In his latest exhibit, “Wild Hares and Other Phantasmagoria,” artist Josh Cote leaves no medium unexplored.
Ambivalence permeates the River Arts District. For many, its continued growth seems inevitable. Some speak of it with a hint of despair, others address it matter-of-factly. Regardless of who is talking, you can almost hear the inner monologue going on inside their heads — the back-and-forth of what was, what is and what might be.
Sandburg in September is a month-long series that celebrates the centennial of the National Park Service, while also bringing greater attention to the life and time of the writer. “We really want to put Carl Sandburg on the map,” says Nancy Pew.
The theme of this year’s GeekOut is “Indie, Meet Tech.” It will showcase art that has a technological flair to its aesthetic. GeekOut begins Friday, Aug. 12, with a promenade and costume photo shoot at Pack Square.
“We want people to know this is a place to gather,” says Jeff Arnal, executive director of BMCM+AC. “ A place to think and to study and to exchange ideas. That’s part of what a study center is about. And we welcome folks to come and do that.”
The Center of Craft, Creativity & Design’s upcoming fundraiser offers four floors of art, live music, food and drinks, and other entertainment on Thursday, Aug. 11.
Joe Wakefield’s creations come in many shapes – some look like people, others take on the dreamlike shapes of a Salvador Dali painting, while a few look like, well, your typical birdhouse.
Asheville Music Tours offers a stroll through downtown, highlighting the city’s rich musical past, as well as celebrating its present day achievements. Meanwhile, in the River Arts District, Asheville Art Studio Tours leads guests through a series of workspaces and galleries while sharing tales of the area’s former industrial days.
Whether you’re a podcast newbie or an enthusiast, these local podcasts are worth a listen.
Every year, several of Asheville’s local artists pack their suitcases and catch flights to teach their crafts abroad. From basketry to pottery and painting to fiber arts, these forms are discussed in seminars and taught in workshops all over the world.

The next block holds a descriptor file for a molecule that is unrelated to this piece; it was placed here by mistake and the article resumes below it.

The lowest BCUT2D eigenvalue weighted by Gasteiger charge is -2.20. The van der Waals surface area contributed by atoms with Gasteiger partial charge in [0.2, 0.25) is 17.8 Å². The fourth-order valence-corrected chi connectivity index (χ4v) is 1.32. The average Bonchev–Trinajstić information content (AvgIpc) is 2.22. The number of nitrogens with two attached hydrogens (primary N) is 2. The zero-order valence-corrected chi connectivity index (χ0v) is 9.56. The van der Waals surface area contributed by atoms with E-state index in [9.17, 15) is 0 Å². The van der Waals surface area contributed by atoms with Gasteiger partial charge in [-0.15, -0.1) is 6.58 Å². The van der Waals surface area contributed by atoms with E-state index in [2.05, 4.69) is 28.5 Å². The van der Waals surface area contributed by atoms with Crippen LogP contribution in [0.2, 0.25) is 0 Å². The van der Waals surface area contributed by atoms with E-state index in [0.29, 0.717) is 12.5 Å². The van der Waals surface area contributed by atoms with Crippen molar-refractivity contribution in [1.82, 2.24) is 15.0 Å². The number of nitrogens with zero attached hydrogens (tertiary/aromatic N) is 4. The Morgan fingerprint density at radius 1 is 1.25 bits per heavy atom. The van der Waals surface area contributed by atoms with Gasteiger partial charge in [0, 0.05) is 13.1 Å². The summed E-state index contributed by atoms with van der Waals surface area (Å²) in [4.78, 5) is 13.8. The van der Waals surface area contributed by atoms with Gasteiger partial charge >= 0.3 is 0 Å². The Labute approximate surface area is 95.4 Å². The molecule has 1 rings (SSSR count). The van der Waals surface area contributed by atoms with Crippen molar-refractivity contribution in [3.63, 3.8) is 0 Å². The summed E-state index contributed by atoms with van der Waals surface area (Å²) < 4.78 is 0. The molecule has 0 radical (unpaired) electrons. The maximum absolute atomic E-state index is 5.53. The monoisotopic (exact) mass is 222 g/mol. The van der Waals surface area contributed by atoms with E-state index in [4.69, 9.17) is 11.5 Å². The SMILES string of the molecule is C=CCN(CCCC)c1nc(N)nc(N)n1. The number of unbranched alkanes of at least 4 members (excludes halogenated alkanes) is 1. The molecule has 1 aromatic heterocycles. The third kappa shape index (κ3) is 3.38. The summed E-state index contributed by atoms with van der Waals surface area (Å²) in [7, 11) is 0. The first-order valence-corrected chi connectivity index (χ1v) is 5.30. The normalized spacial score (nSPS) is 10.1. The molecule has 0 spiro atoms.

Black Mountain College Museum + Arts Center will celebrate alumnus and former teacher Mary Caroline (M.C.) Richards by displaying her work and memoribilia in an exhibit that runs through Saturday, Aug. 20.
ZaPow gallery owner Lauren Patton found out yesterday that her outreach efforts on behalf of ZaPow artists seem to have resulted in the termination of the gallery’s lease at 21 Battery Park Ave.
The latest art exhibit at the Pink Dog Creative in the River Arts District seems, in part, a response to all this talking at, rather than conversing with, or, better yet, thinking through.
Four artists participated in a talk about process, ideas of reproduction and the interaction of their installations at the group show, currently on display at the Asheville Area Arts Council
“I thought of myself as the adventuring painter on the beach, you know, but I could have just been some dead guy.”
This year, more than 35 performers will take the stage, and workshops are geared toward newcomers and old hats alike. (Aerial art with Sadie Hawkins and beginner ukulele with Mab, Just Mab are just two of the options for those looking to take a class.)
While 2016 class registration is closed, Black Mountain School is hosting visitor days and free public events. The next by-reservation date to visit the program is Saturday, May 28; Charlie McAlister gives a music performance on Thursday, May 26.
Dissolving the barriers between maker and buyer, these artists open their doors to curious eyes on Saturday and Sunday, May 28 and 29, from 10 a.m. to 5 p.m.
“There’s no ego battles,” muralist Ian Wilkinson says. “Everybody leaves it on the wall.”
“I’m all one big mess of kudzu,” says Matt Tommy. “A husband, a father, a speaker, a teacher, an artist and a father to other artists!”
Asheville was recently listed by Top Value Reviews as No. 9 on its list of “30 Great Small Towns for Theater Lovers.” The online site singled out the strength of the plays put on by N.C. Stage Company and The Foundation Performing Arts in Spindale, as well as other performance efforts from Lex 18 Themed […]